Master C can be a bit funny when it comes to books. Certainly reading with him is so very different from what it was like with his sister at a similar age. He doesn’t have quite the same concentration span and rather than want a huge range of books he often gets stuck in a rut of just wanting the same book over and over again (a bit dull when all it is is pictures of vehicles!) and then also sits and insists on turning the pages at speed meaning you’re not really able to do much reading unless you’ve had opportunity to memorise the book first!
All this seemed to change though when a review copy of Peppa Pig: Let’s Go Shopping Peppa arrived. Now Master C likes Peppa and her brother George, but at the same time he doesn’t actually watch it that often on TV – he just likes it when it is actually on. I wasn’t sure how he would engage with a Peppa book but he surprised me by instantly taking hold of it, flicking through the pages and asking me to read it to him. He thoroughly enjoyed that first reading and now goes and finds it regularly throughout the day and brings it to me to read in addition to asking for it at bedtime. And Let’s Go Shopping Peppa is actually a pleasure to read to him.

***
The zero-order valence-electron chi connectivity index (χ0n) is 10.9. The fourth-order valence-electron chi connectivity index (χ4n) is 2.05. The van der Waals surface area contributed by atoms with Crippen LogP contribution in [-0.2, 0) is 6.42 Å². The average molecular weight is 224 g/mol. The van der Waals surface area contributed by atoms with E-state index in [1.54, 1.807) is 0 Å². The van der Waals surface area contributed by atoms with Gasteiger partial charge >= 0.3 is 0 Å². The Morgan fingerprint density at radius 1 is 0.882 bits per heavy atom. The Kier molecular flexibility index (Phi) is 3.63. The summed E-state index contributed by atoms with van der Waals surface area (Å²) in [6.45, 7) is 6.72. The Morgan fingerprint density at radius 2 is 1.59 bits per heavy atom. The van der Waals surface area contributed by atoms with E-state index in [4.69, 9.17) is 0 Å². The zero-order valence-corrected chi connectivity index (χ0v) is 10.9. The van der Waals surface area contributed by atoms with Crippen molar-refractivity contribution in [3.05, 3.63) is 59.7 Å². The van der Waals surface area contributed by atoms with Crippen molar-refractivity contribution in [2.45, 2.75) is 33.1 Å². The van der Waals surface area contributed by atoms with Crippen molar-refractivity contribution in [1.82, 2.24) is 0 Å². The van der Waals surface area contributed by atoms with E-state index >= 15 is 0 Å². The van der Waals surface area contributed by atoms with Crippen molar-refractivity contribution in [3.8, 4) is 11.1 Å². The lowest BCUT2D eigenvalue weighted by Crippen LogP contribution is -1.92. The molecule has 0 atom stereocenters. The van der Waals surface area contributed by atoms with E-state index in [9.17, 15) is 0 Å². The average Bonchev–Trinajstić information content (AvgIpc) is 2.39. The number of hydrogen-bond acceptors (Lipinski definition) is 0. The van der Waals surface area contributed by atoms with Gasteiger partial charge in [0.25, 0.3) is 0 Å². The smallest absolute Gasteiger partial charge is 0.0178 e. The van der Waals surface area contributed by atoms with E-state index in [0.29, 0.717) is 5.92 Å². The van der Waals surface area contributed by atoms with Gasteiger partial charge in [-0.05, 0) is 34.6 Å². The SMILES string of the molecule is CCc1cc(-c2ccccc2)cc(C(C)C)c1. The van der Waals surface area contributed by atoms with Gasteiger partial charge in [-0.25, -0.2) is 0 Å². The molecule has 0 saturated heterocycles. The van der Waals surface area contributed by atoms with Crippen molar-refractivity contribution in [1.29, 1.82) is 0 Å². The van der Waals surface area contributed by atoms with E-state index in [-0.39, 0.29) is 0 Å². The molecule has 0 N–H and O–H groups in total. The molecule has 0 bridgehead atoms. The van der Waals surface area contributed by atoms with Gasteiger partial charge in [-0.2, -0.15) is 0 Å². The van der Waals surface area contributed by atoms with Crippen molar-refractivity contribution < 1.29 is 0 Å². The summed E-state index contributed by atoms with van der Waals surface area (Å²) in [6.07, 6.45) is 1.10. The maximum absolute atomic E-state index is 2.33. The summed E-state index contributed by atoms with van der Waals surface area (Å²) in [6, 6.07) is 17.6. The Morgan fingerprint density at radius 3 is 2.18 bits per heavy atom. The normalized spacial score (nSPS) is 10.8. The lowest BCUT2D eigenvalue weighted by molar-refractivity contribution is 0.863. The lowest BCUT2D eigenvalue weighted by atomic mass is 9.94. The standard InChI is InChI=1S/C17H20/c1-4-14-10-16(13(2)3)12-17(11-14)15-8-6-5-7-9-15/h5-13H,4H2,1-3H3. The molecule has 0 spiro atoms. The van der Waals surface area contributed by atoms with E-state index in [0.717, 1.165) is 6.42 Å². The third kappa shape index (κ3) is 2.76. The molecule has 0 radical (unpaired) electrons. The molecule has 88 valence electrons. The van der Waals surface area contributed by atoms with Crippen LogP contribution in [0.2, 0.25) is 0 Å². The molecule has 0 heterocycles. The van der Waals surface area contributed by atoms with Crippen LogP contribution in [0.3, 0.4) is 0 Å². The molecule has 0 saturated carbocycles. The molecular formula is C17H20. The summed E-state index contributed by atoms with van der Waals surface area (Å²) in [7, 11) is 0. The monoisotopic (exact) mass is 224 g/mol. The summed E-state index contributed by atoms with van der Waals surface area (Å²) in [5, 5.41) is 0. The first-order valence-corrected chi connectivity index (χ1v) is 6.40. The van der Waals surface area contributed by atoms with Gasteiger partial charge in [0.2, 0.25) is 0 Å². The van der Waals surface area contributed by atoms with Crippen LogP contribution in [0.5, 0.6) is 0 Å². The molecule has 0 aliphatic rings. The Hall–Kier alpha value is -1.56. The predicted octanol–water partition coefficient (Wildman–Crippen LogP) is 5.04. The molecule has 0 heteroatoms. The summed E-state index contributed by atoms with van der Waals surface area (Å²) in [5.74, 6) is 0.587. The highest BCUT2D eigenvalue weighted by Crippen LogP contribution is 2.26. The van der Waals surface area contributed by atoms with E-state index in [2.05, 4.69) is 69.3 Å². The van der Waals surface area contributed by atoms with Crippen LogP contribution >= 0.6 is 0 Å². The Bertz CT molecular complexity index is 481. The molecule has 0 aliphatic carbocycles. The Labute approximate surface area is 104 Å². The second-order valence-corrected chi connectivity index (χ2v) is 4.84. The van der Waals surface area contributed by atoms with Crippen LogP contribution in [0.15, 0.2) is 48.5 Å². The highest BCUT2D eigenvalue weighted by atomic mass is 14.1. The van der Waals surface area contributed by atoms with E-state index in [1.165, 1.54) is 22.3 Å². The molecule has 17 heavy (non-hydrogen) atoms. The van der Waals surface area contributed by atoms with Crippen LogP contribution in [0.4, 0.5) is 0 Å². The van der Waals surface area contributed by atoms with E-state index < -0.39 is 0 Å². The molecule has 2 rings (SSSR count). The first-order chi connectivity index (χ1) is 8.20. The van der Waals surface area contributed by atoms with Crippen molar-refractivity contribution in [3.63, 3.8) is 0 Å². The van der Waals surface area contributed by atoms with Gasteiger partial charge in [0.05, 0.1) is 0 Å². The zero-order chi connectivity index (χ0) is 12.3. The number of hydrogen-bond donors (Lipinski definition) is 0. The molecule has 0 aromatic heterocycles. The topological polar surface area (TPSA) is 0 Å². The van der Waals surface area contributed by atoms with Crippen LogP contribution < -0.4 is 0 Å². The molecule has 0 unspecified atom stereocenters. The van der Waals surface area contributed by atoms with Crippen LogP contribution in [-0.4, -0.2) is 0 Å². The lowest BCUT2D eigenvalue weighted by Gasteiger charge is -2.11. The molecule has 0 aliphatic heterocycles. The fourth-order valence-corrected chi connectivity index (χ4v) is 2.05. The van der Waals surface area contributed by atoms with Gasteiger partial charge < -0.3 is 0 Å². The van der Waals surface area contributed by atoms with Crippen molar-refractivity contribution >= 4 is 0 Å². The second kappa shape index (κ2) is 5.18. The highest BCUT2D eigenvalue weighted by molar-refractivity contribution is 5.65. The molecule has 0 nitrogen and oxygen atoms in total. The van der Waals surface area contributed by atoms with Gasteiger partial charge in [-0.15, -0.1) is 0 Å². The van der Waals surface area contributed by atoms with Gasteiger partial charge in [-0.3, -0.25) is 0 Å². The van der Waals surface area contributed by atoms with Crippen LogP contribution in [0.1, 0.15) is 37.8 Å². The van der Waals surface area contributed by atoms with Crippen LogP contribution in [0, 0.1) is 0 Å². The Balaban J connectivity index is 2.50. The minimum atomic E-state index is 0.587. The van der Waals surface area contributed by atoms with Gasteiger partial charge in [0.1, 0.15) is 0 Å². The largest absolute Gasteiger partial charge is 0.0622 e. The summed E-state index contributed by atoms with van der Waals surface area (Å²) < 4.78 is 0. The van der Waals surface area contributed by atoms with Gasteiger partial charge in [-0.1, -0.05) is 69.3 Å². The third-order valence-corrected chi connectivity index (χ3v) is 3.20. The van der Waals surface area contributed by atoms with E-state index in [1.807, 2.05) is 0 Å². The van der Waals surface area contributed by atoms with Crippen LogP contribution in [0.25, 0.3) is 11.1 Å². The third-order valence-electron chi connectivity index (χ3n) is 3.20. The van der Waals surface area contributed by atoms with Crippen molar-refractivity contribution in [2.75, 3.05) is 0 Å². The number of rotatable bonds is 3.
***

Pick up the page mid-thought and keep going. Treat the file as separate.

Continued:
I’ve seen plenty of arguments online before where people are saying that Peppa Pig doesn’t teach children anything and even going as far as saying that the TV programmes should be banned, but I actually disagree, especially where this book is concerned. The premise of the story is relatively simple in that Peppa asks Daddy Pig over breakfast as to what they are going to do that day. The answer is go shopping for the food they need for their lunch. Hence the whole family takes a trip to the supermarket and the concept of a shopping list is introduced. There’s lots of opportunities for children to count up to four (ideal for most toddlers and pre-schoolers) as they find the tomatoes and onions they need for their lunch. The process of paying for things at the checkout is in there, along with Daddy Pig also going “off list” to buy a large chocolate cake too.
OK, it may not be the works of Shakespeare or anything, but it does describe well an everyday event that thousands of children do with their parents – and that they often enjoy doing too. It’s a great example of getting the children involved in the shopping and meal planning rather than just dragging them round the supermarket passively. In that way the book actually reminded me a bit of the Topsy and Tim style stories in educating children about day to day things.
We’re now big fans of Peppa books here and Master C is already asking if he can have more of them – something I’ve not really heard him do before and very welcome in this book-mad house! I just hope the rest are of the same high standard.
Disclaimer: We were sent a copy of Peppa Pig: Let’s go Shopping Peppa for the purposes of this review. All opinions are my own. This post contains affiliate links.